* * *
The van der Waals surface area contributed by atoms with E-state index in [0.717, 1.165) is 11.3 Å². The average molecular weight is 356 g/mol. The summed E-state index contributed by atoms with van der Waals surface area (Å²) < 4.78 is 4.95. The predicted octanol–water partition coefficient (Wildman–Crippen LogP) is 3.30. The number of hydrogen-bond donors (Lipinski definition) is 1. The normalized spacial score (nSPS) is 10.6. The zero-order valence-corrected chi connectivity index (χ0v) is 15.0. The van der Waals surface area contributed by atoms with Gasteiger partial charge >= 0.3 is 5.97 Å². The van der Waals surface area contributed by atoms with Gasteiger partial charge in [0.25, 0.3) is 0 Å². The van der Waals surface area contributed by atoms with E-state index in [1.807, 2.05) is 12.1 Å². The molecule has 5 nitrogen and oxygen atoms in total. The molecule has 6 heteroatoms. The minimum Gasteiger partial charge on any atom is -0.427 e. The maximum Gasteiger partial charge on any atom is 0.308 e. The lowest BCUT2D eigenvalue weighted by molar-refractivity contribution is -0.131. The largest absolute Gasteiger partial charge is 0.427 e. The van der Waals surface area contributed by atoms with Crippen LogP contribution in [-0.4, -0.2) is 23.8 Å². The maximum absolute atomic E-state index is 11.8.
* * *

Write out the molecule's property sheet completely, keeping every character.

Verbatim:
The van der Waals surface area contributed by atoms with E-state index in [0.717, 1.165) is 11.3 Å². The average molecular weight is 356 g/mol. The summed E-state index contributed by atoms with van der Waals surface area (Å²) < 4.78 is 4.95. The predicted octanol–water partition coefficient (Wildman–Crippen LogP) is 3.30. The number of hydrogen-bond donors (Lipinski definition) is 1. The normalized spacial score (nSPS) is 10.6. The zero-order valence-corrected chi connectivity index (χ0v) is 15.0. The van der Waals surface area contributed by atoms with Gasteiger partial charge >= 0.3 is 5.97 Å². The van der Waals surface area contributed by atoms with Gasteiger partial charge in [0.25, 0.3) is 0 Å². The van der Waals surface area contributed by atoms with E-state index in [1.807, 2.05) is 12.1 Å². The molecule has 5 nitrogen and oxygen atoms in total. The molecule has 6 heteroatoms. The minimum Gasteiger partial charge on any atom is -0.427 e. The maximum Gasteiger partial charge on any atom is 0.308 e. The lowest BCUT2D eigenvalue weighted by molar-refractivity contribution is -0.131. The largest absolute Gasteiger partial charge is 0.427 e. The van der Waals surface area contributed by atoms with Crippen LogP contribution in [-0.4, -0.2) is 23.8 Å². The maximum absolute atomic E-state index is 11.8.